YOU ARE HERE: LAT HomeCollections

The Nation

Arson Suspected at Development Opposed by Environment Groups

In Maryland, at least 41 homes are damaged at a dense construction site near ecologically sensitive wetlands south of Washington.

December 07, 2004|Richard Rainey | Times Staff Writer

WASHINGTON — An early morning fire Monday damaged 41 homes in a development under construction near an ecologically sensitive area, and both local and federal authorities said they suspected arson.

At least four separate fires burned 12 homes to the ground, heavily damaged eight more and melted the siding off dozens of others at the Hunters Brooke subdivision near Indian Head, Md., about 25 miles south of Washington, officials said. No injuries were reported, and none of the homes was occupied. Damage was estimated at $10 million.

In what he described as the largest conflagration in the area's history, Potomac Heights, Md., Volunteer Fire Chief Scott Creelman said authorities had detected signs of an accelerant, but he said he would provide no additional details because of the ongoing investigation.

Fires in "four of the dwellings were a result of the arsons," Deputy State Fire Marshal W. Faron Taylor said in a television interview, adding that he could not rule out the possibility of eco-terrorism.

In recent years, environmental groups had strongly criticized the development for encroaching on a nearby magnolia bog, a sensitive wetland containing a number of rare plants.

Barry Maddox, a spokesman for the FBI Baltimore field office, said it was still too soon to identify suspects. "Every house is a crime scene," he said, "so I would say it'll be several days of work" to complete the investigation.

Environmental groups that had filed lawsuits opposing the development said they had no knowledge of the fires. Asked on CNN whether his group was involved, Bob DeGroot president of the Maryland Alliance for Greenway Improvement and Conservation, a consortium of 41 environmental organizations in the state, replied: "Absolutely not, and I don't believe any of the environmental groups in Maryland would be involved."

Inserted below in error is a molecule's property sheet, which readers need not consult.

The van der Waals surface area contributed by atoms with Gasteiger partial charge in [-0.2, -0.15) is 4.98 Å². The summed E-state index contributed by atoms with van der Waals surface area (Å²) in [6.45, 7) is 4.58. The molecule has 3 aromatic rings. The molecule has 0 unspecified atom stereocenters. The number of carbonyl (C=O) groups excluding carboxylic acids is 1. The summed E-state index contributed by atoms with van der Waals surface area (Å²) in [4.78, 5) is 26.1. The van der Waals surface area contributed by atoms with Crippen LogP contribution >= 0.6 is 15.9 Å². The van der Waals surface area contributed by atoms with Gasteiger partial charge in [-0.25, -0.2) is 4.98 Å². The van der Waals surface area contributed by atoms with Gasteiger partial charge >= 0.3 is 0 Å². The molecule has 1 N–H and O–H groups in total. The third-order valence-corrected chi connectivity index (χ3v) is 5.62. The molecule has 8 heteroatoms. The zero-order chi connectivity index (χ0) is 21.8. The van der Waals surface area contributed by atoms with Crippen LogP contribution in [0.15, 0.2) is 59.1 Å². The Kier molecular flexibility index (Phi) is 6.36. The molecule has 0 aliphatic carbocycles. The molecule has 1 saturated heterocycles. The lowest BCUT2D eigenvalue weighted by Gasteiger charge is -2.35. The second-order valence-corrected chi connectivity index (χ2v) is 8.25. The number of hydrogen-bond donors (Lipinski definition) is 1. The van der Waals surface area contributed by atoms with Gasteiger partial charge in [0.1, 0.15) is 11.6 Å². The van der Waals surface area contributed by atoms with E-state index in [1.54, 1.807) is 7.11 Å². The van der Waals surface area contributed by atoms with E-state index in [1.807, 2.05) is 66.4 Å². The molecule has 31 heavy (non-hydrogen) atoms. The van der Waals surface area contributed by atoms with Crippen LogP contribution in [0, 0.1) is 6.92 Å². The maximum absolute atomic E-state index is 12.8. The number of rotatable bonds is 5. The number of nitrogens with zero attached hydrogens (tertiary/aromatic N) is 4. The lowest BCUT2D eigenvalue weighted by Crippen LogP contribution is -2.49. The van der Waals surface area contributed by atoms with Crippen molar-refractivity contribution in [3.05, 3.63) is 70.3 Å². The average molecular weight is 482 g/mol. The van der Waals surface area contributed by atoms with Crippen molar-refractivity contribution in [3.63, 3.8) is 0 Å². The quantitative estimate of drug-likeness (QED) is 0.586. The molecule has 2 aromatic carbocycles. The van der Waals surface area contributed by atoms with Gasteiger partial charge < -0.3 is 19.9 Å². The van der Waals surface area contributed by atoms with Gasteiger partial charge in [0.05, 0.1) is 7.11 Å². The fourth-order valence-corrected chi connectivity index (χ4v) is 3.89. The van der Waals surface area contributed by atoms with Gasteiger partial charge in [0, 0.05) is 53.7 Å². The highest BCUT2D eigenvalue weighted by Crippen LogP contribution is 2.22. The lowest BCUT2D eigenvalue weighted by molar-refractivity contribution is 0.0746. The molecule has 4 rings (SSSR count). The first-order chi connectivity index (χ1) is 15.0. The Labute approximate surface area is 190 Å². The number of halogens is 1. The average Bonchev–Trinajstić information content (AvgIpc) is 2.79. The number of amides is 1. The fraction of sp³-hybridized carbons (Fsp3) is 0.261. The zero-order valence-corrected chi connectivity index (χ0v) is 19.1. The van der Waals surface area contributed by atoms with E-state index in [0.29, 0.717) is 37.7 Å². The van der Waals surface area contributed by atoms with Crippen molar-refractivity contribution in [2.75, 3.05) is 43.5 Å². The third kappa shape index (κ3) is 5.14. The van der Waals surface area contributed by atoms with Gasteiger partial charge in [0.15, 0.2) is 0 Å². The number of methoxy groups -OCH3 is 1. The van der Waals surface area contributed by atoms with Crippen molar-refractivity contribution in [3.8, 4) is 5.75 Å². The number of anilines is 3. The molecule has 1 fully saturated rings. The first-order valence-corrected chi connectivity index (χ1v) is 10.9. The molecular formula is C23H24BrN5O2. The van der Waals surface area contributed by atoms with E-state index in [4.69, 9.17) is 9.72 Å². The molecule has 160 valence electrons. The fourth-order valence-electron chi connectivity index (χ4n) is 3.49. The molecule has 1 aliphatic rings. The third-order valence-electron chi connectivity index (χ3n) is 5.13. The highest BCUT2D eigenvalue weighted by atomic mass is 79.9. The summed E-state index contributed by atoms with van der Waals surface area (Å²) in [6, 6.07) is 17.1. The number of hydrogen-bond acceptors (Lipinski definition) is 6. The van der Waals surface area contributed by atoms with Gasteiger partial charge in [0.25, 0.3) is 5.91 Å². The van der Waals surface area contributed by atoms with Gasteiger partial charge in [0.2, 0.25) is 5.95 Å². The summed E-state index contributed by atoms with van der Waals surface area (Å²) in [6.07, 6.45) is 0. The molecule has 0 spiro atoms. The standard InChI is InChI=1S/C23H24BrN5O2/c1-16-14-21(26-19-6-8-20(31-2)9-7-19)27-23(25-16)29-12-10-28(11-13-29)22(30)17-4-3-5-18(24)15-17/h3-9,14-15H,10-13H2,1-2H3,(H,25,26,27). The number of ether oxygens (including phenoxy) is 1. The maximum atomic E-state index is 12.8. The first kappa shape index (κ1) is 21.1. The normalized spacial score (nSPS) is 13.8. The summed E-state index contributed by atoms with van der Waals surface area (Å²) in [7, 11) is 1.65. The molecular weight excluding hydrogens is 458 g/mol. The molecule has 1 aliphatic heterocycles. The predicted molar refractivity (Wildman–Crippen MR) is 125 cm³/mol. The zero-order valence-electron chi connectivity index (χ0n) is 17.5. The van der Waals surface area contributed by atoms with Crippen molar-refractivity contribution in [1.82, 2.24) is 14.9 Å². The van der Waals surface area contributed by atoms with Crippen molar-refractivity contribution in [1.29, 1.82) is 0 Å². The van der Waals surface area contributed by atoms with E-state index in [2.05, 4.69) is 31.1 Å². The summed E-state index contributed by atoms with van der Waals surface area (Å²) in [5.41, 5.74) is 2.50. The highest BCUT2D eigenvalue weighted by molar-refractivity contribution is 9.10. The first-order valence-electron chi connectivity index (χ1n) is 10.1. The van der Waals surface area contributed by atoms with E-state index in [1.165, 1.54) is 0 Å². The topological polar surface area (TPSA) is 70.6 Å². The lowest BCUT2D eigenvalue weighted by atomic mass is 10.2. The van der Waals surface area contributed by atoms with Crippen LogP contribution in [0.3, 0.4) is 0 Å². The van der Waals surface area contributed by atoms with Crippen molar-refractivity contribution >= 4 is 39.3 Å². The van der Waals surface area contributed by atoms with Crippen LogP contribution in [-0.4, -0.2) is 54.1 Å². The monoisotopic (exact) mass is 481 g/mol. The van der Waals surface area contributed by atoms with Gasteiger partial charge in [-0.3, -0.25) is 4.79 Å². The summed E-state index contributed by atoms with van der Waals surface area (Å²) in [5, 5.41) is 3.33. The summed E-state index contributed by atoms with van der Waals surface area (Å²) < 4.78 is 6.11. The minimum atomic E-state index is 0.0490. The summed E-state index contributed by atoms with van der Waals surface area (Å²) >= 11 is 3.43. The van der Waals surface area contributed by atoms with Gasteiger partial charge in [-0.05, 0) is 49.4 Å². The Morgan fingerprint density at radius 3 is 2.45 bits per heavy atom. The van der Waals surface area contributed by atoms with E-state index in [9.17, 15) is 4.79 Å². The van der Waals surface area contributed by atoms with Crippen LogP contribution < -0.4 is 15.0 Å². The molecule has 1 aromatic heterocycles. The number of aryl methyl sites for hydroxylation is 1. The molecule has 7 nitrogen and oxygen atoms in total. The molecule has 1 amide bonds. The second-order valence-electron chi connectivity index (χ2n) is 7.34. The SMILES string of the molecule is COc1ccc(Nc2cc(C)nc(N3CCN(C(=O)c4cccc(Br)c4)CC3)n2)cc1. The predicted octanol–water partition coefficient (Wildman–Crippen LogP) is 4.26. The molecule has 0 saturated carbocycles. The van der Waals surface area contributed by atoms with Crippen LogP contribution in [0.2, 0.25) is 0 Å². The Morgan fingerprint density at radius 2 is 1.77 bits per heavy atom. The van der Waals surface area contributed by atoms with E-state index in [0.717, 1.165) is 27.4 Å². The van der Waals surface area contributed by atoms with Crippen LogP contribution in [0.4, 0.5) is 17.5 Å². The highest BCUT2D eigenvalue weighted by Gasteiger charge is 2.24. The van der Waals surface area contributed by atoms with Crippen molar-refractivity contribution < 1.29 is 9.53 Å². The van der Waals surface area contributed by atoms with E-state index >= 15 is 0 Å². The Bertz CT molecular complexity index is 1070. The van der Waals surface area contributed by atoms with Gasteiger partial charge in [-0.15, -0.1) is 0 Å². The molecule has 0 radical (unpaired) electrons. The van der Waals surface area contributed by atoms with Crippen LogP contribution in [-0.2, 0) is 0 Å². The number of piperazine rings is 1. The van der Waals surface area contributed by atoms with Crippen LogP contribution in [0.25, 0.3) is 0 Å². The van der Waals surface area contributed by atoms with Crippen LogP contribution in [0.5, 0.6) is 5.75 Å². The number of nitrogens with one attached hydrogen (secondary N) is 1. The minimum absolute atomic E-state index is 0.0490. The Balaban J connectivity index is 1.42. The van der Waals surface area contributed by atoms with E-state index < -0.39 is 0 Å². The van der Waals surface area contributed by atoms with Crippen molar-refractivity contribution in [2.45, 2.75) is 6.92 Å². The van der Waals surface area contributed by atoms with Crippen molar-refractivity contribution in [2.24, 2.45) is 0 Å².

The Sierra Club also condemned arson as a tactical tool. "It's illegal, and it's counterproductive" to his group's goals of pursuing nature conservancy through democratic channels, said spokesman Eric Antebi.

As the U.S. population continues to expand into once-pristine areas, the use of violence by ecoterrorists against housing developments has gained national attention.

In February 2001, three teenagers who said they supported the Earth Liberation Front, a militant environmental group, pleaded guilty to burning down homes under construction on Long Island, N.Y. In November 2001, a Phoenix man who said he wanted to save the desert from housing developers admitted that he had set fire to eight homes.

In August and September 2003, the Earth Liberation Front claimed responsibility for torching housing developments in the San Diego area, causing millions of dollars in damage.

Charles County, Md., where Monday's fires occurred, has nearly tripled its population since 1970, becoming a focus of growing antipathy between developers and environmentalists in recent years. Its location along the Potomac River within commuting distance of Washington has made it one of the state's fastest-growing areas, with a projected growth rate of about 2% a year.

The now-charred subdivision stands at the argument's epicenter.

The plans for Hunters Brooke and another subdivision, Falcon Ridge, call for 503 homes on 308 acres.

The four- and five-bedroom homes, on quarter-acre lots, sell for between $400,000 and $500,000, a relative bargain in the pricey Washington real estate market.

Opponents of the development decry the dense construction in what was, until recently, a rural area.

"We wouldn't mind homes on five acres," said Ellie Cline, who owns a 300-year-old farmhouse nearby and has joined in a lawsuit opposing the project. "But what they're planning here.... "

They also say the development will harm the 6 1/2-acre Araby magnolia bog, a type of wetland found only in the Chesapeake Bay watershed.

This bog's soil mixture and position on a hillside make it unusual, environmentalists say.

But proponents of the project say it will provide a catalyst for growth in the western part of the county, which has suffered from job losses at one of the area's biggest employers, the Naval Surface Warfare Center.

Controversy has dogged the project since its inception in the late 1990s. In a September 2000 report, the Sierra Club singled out Hunters Brooke and Falcon Ridge as the worst example in Maryland of "quintessential sprawl" and condemned the location near the bog as "poorly placed and destructive."

"Everybody's going to be a little more nervous about anything that's going to happen in this neighborhood," said Cline, who said she could see smoke as she walked her dog Monday morning. "It's deplorable."

Los Angeles Times Articles